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[personal profile] talonkarrde
Henry remembers when they used to do everything by hand in the factory. With power drills and hydraulics, of course, but the sweat — and sometimes blood — was real. He remembers the ninety-six bolts that he used to put on every car, the three days that it took to create one.

He remembers the satisfaction of being the worker to slam the hood down at the end of the production process, the satisfying click, and the low growl of the engine as it was fired up.

There was that one night where one of the doors wasn't fitted properly, and the team spent an extra five hours replacing it. When they had finished, it was close to midnight; he felt a bit giddy, and revved the engine just a touch more than it should've been revved. Well, a touch being five thousand RPMs or so, to the cheers of his crew.

The next day, he was called into the foreman's office, who drew down the shades, raised an eyebrow, and said, "Well?"

He said, "I'll never do it again, sir."

The foreman said, "Apology accepted," and on his way out, added, "those beauties sure sound great red-lined, don't they?"

"They sure do, sir," he responded, and they share a brief grin.

Every two weeks, he gets a paycheck, and he puts a third of it to the house, a third in other resources, and saves the rest.

-

He goes hunting sometimes, bringing home game to cook. It's a good life. It's not an easy one, always, but it's a good one.

-

Henry remembers when they started bringing in the robots. It's the large ones — big, dumb things that are pretty much the same hydraulic arms they have before, but now they're on platforms and they're connected to a central brain somewhere and they still require a button to press, but they can do a lot of the heavy lifting. It doesn't take a crew of three to put on a door anymore; now it just takes a robotic arm and someone to help guide it.

At first, they make a lot of mistakes, and there's some grumbling on the floor that they're more trouble than they're worth. One time, Evan narrowly avoids getting impaled by one, as it missed picking up the door and swung back to put it in place. But as some of the issues — or 'bugs', as the guys in glasses that couldn't lift ten pounds over their head call them — get ironed out, he and the rest acknowledge that they do make things easier. Fewer back strains, for sure.

He still gets to click the hood shut, though. That's just not something a robot should do.

There's a commotion on the floor a few months in, on a Friday — some of the guys are being let go. Henry looks at the list of names and shrugs. Deadbeats, all of them, and now that the arms are in place, there just isn't room for those deadbeats anymore. Someone mentions something about union rights, but he's already turned away; he couldn't care less about those leeches anyway.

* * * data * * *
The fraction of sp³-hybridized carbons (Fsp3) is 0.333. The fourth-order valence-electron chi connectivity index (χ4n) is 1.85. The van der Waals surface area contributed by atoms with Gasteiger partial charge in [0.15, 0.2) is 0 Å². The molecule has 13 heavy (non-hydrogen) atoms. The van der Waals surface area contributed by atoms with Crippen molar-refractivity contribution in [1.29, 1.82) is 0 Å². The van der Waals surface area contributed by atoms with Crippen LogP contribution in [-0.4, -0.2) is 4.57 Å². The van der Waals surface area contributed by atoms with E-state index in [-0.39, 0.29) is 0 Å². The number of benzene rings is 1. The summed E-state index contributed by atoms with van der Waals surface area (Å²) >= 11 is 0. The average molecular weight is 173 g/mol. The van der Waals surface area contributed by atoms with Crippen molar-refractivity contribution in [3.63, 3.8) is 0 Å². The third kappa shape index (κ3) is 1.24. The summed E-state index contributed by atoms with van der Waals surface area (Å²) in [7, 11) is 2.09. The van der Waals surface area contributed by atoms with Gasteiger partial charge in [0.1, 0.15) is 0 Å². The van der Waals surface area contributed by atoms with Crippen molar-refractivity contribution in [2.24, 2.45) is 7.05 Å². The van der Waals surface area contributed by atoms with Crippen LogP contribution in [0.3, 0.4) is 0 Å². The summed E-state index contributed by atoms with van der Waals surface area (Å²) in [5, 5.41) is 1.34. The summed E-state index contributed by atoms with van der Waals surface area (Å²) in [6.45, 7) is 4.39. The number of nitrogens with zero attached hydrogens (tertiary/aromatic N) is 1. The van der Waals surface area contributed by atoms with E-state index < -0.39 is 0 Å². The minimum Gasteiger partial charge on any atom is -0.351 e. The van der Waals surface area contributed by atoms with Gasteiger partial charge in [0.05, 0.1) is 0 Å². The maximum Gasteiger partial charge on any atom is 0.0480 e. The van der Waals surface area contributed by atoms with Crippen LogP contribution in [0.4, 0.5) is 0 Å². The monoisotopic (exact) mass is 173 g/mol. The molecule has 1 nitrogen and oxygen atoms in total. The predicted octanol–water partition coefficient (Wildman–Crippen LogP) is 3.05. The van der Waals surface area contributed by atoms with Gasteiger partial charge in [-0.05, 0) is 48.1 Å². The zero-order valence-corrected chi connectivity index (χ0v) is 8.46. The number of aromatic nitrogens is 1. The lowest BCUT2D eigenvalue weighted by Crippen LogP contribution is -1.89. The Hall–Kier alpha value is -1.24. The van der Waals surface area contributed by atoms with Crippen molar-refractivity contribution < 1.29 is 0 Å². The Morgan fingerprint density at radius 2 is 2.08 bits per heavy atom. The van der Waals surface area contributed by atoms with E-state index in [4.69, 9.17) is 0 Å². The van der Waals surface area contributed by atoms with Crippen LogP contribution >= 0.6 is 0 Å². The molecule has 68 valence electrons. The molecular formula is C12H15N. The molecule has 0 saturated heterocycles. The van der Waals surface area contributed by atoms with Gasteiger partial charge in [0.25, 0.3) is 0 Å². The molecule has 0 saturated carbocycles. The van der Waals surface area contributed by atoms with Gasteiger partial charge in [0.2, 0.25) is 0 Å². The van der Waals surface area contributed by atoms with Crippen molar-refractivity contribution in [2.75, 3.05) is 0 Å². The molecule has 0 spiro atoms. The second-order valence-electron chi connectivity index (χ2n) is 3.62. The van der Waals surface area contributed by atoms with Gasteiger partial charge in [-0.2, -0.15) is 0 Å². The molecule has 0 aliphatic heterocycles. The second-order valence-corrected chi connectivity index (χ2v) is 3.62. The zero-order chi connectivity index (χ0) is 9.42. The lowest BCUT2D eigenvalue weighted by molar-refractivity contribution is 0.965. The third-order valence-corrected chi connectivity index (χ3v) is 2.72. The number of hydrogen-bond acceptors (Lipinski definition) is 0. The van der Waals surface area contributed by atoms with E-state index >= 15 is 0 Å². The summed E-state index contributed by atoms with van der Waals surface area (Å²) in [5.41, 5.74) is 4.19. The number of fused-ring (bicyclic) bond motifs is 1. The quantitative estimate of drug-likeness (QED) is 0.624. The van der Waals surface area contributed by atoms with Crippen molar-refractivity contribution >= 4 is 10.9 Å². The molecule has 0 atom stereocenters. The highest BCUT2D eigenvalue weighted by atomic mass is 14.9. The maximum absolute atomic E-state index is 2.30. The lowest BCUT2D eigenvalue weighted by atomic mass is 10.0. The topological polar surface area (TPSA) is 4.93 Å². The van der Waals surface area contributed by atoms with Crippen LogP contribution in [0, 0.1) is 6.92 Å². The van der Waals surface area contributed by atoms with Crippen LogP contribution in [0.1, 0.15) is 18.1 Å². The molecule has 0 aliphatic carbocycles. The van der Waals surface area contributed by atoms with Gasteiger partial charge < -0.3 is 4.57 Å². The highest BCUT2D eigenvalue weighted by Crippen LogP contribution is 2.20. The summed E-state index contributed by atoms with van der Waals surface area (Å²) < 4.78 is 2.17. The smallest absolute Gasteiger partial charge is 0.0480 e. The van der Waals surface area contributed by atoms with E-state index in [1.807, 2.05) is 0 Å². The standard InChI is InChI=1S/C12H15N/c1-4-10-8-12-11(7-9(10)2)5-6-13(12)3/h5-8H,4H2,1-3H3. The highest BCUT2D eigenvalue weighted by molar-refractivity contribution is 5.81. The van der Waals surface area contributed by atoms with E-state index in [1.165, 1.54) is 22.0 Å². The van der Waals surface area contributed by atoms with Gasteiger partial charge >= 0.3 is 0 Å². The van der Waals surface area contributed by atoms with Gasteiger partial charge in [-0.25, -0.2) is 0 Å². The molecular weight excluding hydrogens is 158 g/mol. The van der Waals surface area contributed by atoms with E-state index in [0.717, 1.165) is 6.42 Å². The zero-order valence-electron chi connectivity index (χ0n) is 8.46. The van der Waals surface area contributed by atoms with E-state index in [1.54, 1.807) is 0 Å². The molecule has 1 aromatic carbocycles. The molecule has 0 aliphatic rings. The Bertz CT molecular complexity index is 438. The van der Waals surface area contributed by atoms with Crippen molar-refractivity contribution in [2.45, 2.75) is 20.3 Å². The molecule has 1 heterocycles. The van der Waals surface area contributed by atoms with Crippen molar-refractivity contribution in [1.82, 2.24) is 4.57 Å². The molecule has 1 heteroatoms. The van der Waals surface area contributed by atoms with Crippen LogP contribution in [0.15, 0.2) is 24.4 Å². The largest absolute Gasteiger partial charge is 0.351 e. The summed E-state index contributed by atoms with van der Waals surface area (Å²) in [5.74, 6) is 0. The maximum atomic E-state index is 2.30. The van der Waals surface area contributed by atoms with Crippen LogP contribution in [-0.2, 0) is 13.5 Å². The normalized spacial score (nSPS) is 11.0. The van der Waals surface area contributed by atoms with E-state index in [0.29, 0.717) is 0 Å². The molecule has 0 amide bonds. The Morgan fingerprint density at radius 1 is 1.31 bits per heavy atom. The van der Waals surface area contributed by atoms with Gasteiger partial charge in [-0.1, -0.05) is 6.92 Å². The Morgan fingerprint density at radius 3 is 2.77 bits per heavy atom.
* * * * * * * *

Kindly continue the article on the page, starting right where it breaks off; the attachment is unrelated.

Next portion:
When he gets home, he opens his paycheck, and puts it away. He's been getting raises here and there, but some of the prices are going up, and he has to save for college for the little one now, and he's able to save less than he used to. Still some, but less.

-

He doesn't go hunting anymore; in fact, traded in his Winchester for a Glock 19. It's gotten a bit rougher in his neighborhood, and he sleeps better knowing that he has something, just in case something happens. There's been layoffs here and there, and there's a lot more loitering at street corners than there used to be. He wishes he could help, but there isn't much to go around. He has to provide for his family first before anyone else's.

-

Henry remembers shutting his last hood, the click as it shuts. It's one of the new electric vehicles. It doesn't slam, but they haven't for a while now. The engines don't purr, either; they don't anything.

He remembers it because it's his last day on the job.

He looks back now and sees the slow crawl of automation, the robots that got smaller and smarter until they handled all of the bolts and screws, until they took the car from the beginning to the end and pumped out a new car every sixteen hours. They started laying off more and more workers, workers that weren't deadbeats and hadn't done anything wrong, and while the union forestalled it for some time, it wasn't long until they didn't need anyone at all. Robots were the new scab workers.

There was a grace period of sorts for him; for a year or two, they kept some of the workers around to 'manage' the robots, until they performed well enough that they didn't really need some management except for some egghead that never lifted a wrench in his life. But in the end, even that was an unnecessary cost. And with that, a factory that once employed a workforce of over five hundred people now employed five.

He goes home, and looks over his savings, savings that have slowly drained over the years as unexpected expenses happened and raises didn't materialize and he kept doing the thing he was good at.

And he wonders about his mortgage, about his family and how to feed and clothe them, about his mother and her cancer and about how something that he’s done for thirty years no longer exists in this world. He thinks about the politicians talking about immigrants — as if they were ever the problem — and about pulling yourself up by your bootstraps and about how someone in corporate headquarters now makes ten times what they did a decade ago and how this world just passed him by.

And he goes to get his gun.
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